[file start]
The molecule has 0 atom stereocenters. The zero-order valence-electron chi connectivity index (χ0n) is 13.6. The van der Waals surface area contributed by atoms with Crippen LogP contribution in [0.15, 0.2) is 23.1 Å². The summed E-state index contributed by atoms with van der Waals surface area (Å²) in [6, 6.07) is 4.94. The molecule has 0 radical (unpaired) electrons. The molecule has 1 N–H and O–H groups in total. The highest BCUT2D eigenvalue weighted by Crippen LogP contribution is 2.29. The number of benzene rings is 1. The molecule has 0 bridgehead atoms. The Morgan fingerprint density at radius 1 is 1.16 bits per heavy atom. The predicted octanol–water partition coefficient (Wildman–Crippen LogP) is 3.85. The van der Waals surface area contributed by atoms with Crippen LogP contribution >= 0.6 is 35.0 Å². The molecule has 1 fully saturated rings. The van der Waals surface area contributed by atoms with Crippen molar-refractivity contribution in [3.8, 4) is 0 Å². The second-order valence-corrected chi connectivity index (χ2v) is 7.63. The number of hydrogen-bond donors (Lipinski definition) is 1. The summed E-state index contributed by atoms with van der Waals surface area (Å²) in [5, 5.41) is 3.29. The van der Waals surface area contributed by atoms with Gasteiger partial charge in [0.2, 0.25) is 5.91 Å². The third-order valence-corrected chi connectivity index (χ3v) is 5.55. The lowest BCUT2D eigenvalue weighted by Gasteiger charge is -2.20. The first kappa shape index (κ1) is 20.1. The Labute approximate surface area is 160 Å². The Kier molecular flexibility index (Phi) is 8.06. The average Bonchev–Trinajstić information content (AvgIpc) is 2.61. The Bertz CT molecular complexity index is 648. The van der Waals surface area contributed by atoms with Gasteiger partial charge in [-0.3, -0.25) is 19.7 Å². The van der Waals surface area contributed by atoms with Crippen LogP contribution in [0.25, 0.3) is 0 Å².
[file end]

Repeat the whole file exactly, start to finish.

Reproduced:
The molecule has 0 atom stereocenters. The zero-order valence-electron chi connectivity index (χ0n) is 13.6. The van der Waals surface area contributed by atoms with Crippen LogP contribution in [0.15, 0.2) is 23.1 Å². The summed E-state index contributed by atoms with van der Waals surface area (Å²) in [6, 6.07) is 4.94. The molecule has 0 radical (unpaired) electrons. The molecule has 1 N–H and O–H groups in total. The highest BCUT2D eigenvalue weighted by Crippen LogP contribution is 2.29. The number of benzene rings is 1. The molecule has 0 bridgehead atoms. The Morgan fingerprint density at radius 1 is 1.16 bits per heavy atom. The predicted octanol–water partition coefficient (Wildman–Crippen LogP) is 3.85. The van der Waals surface area contributed by atoms with Crippen LogP contribution >= 0.6 is 35.0 Å². The molecule has 1 fully saturated rings. The van der Waals surface area contributed by atoms with Crippen molar-refractivity contribution in [3.8, 4) is 0 Å². The second-order valence-corrected chi connectivity index (χ2v) is 7.63. The number of hydrogen-bond donors (Lipinski definition) is 1. The summed E-state index contributed by atoms with van der Waals surface area (Å²) in [5, 5.41) is 3.29. The van der Waals surface area contributed by atoms with Gasteiger partial charge in [0.2, 0.25) is 5.91 Å². The third-order valence-corrected chi connectivity index (χ3v) is 5.55. The lowest BCUT2D eigenvalue weighted by Gasteiger charge is -2.20. The first kappa shape index (κ1) is 20.1. The Labute approximate surface area is 160 Å². The Kier molecular flexibility index (Phi) is 8.06. The average Bonchev–Trinajstić information content (AvgIpc) is 2.61. The Bertz CT molecular complexity index is 648. The van der Waals surface area contributed by atoms with Gasteiger partial charge in [-0.3, -0.25) is 19.7 Å². The van der Waals surface area contributed by atoms with Crippen LogP contribution in [0.25, 0.3) is 0 Å².